Magazine article The Spectator

Antipodean Triumph

Magazine article The Spectator

Antipodean Triumph

Article excerpt

Had the director Michael Blakemore not been kind enough to teach me how to read and do joined-up writing in Australia sometime in the late 1940s, I would not now be able to celebrate his historic victory in this week's Broadway Tony Awards.

Not only did he win two consecutive Tonys for Best Director (of Michael Frayn's Copenhagen, the snob hit of the season, and of a joyous, first-ever revival in New York of the Cole Porter classic Kiss Me Kate), but he also brought home another six for his casts and crews.

My Broadway musical-historian neighbour Mark Steyn will doubtless know of other eight-Tony winners from the golden age of the Great White Way, but I somehow doubt that any of them were seventysomething Australians who, until a decade a go, had virtually never seen, let alone directed, a Broadway musical.

If Sunday was a good night for the Brits on Broadway, it was a great one for the Australians: not only Blakemore but also Barry Humphries, triumphantly hurling Dame Edna's gladioli at a Broadway from where only a decade or so ago he/she was virtually run out of town for his/her deep political incorrectness.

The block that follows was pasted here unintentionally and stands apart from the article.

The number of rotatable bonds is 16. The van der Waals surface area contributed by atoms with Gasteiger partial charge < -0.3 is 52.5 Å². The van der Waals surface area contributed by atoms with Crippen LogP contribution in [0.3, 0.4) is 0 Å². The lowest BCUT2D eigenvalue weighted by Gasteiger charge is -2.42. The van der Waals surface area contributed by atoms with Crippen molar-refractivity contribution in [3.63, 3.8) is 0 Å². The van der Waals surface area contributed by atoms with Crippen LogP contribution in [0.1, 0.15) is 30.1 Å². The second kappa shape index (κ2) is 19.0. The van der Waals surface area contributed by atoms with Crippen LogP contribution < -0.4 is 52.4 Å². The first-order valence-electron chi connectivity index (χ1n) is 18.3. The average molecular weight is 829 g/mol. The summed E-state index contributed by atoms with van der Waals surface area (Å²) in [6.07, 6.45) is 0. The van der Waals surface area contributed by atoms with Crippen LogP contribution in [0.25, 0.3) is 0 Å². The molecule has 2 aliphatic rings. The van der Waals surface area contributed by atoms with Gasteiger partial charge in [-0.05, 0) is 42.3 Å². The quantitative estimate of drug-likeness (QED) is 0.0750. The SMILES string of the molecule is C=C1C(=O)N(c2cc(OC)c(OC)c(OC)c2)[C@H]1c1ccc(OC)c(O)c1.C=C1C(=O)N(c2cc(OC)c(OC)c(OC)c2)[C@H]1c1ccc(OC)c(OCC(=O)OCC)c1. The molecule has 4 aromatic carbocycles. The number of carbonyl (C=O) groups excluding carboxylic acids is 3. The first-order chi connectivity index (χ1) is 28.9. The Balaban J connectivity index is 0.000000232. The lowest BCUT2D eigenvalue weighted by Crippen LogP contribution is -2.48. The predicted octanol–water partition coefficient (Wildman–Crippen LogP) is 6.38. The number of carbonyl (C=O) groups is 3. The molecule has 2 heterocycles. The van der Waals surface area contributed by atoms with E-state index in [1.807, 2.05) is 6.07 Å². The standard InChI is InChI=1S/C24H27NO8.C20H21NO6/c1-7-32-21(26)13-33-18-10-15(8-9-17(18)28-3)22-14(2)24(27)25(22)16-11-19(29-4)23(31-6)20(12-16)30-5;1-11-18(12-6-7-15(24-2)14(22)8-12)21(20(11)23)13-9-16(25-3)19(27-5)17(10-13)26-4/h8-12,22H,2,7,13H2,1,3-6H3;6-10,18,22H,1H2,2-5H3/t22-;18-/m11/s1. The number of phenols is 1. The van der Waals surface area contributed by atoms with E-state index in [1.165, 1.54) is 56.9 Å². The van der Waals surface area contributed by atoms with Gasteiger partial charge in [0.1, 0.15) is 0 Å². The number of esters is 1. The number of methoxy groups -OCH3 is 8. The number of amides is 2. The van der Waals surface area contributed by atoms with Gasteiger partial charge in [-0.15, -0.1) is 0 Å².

But if Broadway has at last grown up to the great Dame, elsewhere it is still in considerable trouble. An awards night which also brought home to London prizes for Tim Rice and Elton John (neither of whom bothered to show up, so sure must they have been that Aida was not going to make it), the dramatist Michael Frayn, the designer Bob Crowley, the actress Jennifer Ehle (knocking out her own mother Rosemary Harris in the same category), and the actors Roy Dotrice and Stephen Dillane, did not have a great deal to say for the health or even the existence of new American drama.

And, although this is a vintage year for revivals of classic musicals (not only Blakemore's Kiss Me Kate but the Bernadette Peters Annie Get Your Gun and a breathtaking new Music Man from Susan Stroman), the category for new musicals, once the greatest of Broadway strengths, was such a fiasco that the judges ended up having to nominate a couple of all-dance extravaganzas, a curiosity (James Joyce's The Dead) and a catastrophe called The Wild Party.

Admittedly I saw this at a disadvantage, in that the curtain was up, and the two stars (Mandy Patinkin and Toni Collette) were both off, presumably rehearsing to lose their Tonys. …

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